Noah – English Version


Legend has it that one day, during the pre-production of a film about the Bible, Dino De Laurentiis was on set with Robert Bresson.

The well-known Italian Producer, looking out the window, saw, with amazement,  huge cages containing pairs of animals, passing by. First lions, then giraffes, last hippos: for each species one male and one female. All going towards a hypothetical cinema ark.

De Laurentiis, gleefully rubbing his hands, went to the great French director and said, “Finally, Maestro, it seems I was able to get you in the making of a blockbuster.”

At that Bresson, approaching to the ear of the producer, said in a whisper: “You will only see their footprints in the sand.”

This film about Noah, needless to say, was never made. It passed into John Huston’ hands who turned the story of the flood into a tasteful  lighter episode, even with ironic tones, between the murder of Cain and the Tower of Babel for his The Bible.

Today, so many years away from a legend that probably is not true, Aronofsky, faithful to the promise of Bresson (author so far from him) does not even let us see the footprints of the animals of the ark. Their presence in the film is not even  a “Clue”: it is reduced to a mere simulacrum.

More than that: as they get in the ark, these animals made of dream, created by special effect wizards,  are immediately put to sleep and remain on the scene as shreds of sleep, such as residues of an elsewhere that remains offstage.

We see them on the ark, and yet, even seeing them, they are there and they are not.

They are the reason behind the movie, but, in spite of the viewer’s voyeuristic desire, their essence is beyond the time of depiction. It is on not the set, but really is not even on the screen. The actors playing talked to the air and for us their essence in not much more than colored light.

Their absolute innocence – unspoiled, reminiscent of the beauties of Eden when Man was still light and before the mud of sin awareness tarnished the essence imprisoning them in the dust – cannot be on the set, but it has no place even on the screen. There they sleep and here we dream of them.

This way the ethical choice of not using real animals to make the film slips inexorably into aesthetics and overloads it with meaning. What we see is there to tell us that it is not. And his absence is an indictment of us viewers. Because that absent presence, helpless, immobile, confident in its sleep without dream (and nightmare) is a mirror for us. They are all that we are not. Their innocence is a finger pointed on our monstrosity. Noah sees it and, as soon as he gets it, dreams about genocide, about the end of the human race. In their sleep without dreams is revealed our vigil nightmare.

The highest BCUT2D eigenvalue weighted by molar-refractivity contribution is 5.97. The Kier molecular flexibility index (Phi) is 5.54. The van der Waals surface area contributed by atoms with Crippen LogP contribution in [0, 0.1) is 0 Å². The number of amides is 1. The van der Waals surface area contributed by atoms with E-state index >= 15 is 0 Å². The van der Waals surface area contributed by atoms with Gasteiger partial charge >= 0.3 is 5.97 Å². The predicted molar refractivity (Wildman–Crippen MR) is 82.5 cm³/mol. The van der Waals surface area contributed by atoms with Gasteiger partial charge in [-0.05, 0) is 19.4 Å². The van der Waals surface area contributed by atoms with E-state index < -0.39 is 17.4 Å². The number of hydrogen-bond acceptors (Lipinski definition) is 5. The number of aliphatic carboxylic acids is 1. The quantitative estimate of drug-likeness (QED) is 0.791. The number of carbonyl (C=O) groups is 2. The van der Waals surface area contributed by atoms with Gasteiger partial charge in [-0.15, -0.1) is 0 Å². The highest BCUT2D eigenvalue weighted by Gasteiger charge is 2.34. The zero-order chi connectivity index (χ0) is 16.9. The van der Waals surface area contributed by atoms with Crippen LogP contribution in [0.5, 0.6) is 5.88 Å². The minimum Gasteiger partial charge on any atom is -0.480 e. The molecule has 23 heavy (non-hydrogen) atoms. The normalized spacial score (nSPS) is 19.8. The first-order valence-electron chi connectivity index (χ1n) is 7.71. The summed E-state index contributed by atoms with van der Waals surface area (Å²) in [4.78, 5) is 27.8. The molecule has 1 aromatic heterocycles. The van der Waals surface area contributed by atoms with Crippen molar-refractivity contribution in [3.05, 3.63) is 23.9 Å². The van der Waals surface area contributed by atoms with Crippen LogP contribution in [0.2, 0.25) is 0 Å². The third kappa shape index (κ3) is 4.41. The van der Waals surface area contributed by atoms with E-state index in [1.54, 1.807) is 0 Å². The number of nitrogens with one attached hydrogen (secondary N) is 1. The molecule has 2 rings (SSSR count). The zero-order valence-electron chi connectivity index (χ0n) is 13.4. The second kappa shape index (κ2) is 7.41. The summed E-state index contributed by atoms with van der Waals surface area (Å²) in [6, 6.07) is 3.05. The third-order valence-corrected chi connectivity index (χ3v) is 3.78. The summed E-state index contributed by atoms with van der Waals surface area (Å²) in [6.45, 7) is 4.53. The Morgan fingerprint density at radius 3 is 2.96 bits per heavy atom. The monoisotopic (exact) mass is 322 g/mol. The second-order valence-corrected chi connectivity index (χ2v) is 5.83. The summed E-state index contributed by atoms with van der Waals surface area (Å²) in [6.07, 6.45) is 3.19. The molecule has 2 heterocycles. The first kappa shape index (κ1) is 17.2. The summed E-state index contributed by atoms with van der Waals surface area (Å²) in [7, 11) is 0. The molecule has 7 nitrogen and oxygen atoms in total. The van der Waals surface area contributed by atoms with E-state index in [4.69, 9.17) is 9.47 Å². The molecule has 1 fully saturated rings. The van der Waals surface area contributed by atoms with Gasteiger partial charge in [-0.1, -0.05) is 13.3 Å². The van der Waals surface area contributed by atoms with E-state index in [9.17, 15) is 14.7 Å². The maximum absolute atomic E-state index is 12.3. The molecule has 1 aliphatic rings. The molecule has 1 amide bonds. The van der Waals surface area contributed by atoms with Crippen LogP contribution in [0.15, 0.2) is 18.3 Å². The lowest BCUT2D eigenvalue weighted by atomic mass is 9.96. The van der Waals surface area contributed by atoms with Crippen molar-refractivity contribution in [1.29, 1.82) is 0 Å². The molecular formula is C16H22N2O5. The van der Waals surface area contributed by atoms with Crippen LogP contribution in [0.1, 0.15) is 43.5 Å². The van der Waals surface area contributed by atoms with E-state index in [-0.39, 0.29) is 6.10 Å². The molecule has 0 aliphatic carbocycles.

The film then becomes a reversed ark and in this Lie stands all its Truth. Whereas the biblical ark collected animals, the only salvation for the ark of Cinema lies in not collecting them. In this the movie carries a responsibility and in this burden lies all its greatness.

Aronofsky’s work is all about assuming responsibilities. From the relationship between father and daughter in The Wrestler  to the confrontation with the death of a loved one in The Fountain, every film by this director (so loved and so hated) is always bound to come to terms with an obligation. We are born into this world and this fact implies a responsibility.  It is a responsibility towards the world around us and also towards our own roots, necessary foundations of our future. A responsibility that we have to comprehend, decrypting the signals scattered in a universe that is more or less indifferent to our need of Sense.

In the director’s secular logic (but how sacred!), the Creator does, of course, bear the flood, but He leaves the fate of the human race in Noah’s only  hands. It’s up to him to choose between life and death, between Sense and Non-Sense, between love and hate. Paradoxically, in the film Tubal-cain, the son of the lineage of Cain, was always right: it is the man who decides in the end. But the decision marks the assumption of an obligation, involves the whole, not the individual, it is never “just for oneself.” And this is such an important and self aware step, that the director puts it on display at the beginning and end of the film to build a cyclical time that even the flood can’t break.

Having forgotten our obligation makes us all today children of the race of Cain. It marks us with the sign of a fault that is only ours, which arises from the refusal to see, when you still can.  Because, to stay on the subject of metaphor, who will fill these scenes with animals when there will be none? What will  remain of their innocent sleep?

Noah is thus a movie composed of a definitively very strange structure. It climbs up to the flood as if it were a single giant prologue and then closes itself in the ark, becoming attached to characters rendered portentous by the great darkness that rages outside. Here, thanks to the skill of each individual performer, Aronofsky writes maybe its greatest sequence and leaves open in the end a desperate glimmer of hope: that we really learn a bit of kindness.


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